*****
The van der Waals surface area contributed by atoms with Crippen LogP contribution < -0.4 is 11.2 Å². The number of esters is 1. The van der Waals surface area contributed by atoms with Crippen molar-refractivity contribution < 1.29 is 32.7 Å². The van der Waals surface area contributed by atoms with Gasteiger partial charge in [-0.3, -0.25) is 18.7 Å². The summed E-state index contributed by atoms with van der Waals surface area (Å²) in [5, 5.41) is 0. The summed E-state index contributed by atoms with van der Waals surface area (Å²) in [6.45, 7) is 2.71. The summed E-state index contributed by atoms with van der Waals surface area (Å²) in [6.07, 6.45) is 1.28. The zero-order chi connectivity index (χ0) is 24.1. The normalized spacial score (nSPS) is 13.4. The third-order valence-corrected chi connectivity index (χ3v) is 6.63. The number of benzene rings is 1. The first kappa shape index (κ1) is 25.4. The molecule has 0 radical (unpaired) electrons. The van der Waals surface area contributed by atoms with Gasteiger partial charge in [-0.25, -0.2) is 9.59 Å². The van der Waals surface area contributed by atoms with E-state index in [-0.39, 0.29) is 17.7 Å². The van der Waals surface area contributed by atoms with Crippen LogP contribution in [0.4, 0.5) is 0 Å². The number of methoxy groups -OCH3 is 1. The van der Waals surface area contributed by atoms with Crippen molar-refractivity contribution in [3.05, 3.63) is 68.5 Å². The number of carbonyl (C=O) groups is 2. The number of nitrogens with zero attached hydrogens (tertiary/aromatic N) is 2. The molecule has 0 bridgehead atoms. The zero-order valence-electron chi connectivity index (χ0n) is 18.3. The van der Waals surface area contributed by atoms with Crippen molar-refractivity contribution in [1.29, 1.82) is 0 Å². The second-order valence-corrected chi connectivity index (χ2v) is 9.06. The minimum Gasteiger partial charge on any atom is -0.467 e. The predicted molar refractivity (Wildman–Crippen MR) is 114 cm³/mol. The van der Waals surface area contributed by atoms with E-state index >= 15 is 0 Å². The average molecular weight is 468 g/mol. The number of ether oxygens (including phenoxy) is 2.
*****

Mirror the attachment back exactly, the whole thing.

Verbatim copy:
The van der Waals surface area contributed by atoms with Crippen LogP contribution < -0.4 is 11.2 Å². The number of esters is 1. The van der Waals surface area contributed by atoms with Crippen molar-refractivity contribution < 1.29 is 32.7 Å². The van der Waals surface area contributed by atoms with Gasteiger partial charge in [-0.3, -0.25) is 18.7 Å². The summed E-state index contributed by atoms with van der Waals surface area (Å²) in [5, 5.41) is 0. The summed E-state index contributed by atoms with van der Waals surface area (Å²) in [6.45, 7) is 2.71. The summed E-state index contributed by atoms with van der Waals surface area (Å²) in [6.07, 6.45) is 1.28. The zero-order chi connectivity index (χ0) is 24.1. The normalized spacial score (nSPS) is 13.4. The third-order valence-corrected chi connectivity index (χ3v) is 6.63. The number of benzene rings is 1. The first kappa shape index (κ1) is 25.4. The molecule has 0 radical (unpaired) electrons. The van der Waals surface area contributed by atoms with Gasteiger partial charge in [-0.25, -0.2) is 9.59 Å². The van der Waals surface area contributed by atoms with E-state index in [-0.39, 0.29) is 17.7 Å². The van der Waals surface area contributed by atoms with Crippen LogP contribution in [0.4, 0.5) is 0 Å². The number of methoxy groups -OCH3 is 1. The van der Waals surface area contributed by atoms with Crippen molar-refractivity contribution in [3.05, 3.63) is 68.5 Å². The number of carbonyl (C=O) groups is 2. The number of nitrogens with zero attached hydrogens (tertiary/aromatic N) is 2. The molecule has 0 bridgehead atoms. The zero-order valence-electron chi connectivity index (χ0n) is 18.3. The van der Waals surface area contributed by atoms with Crippen molar-refractivity contribution in [1.29, 1.82) is 0 Å². The second-order valence-corrected chi connectivity index (χ2v) is 9.06. The minimum Gasteiger partial charge on any atom is -0.467 e. The predicted molar refractivity (Wildman–Crippen MR) is 114 cm³/mol. The van der Waals surface area contributed by atoms with E-state index >= 15 is 0 Å². The average molecular weight is 468 g/mol. The number of ether oxygens (including phenoxy) is 2.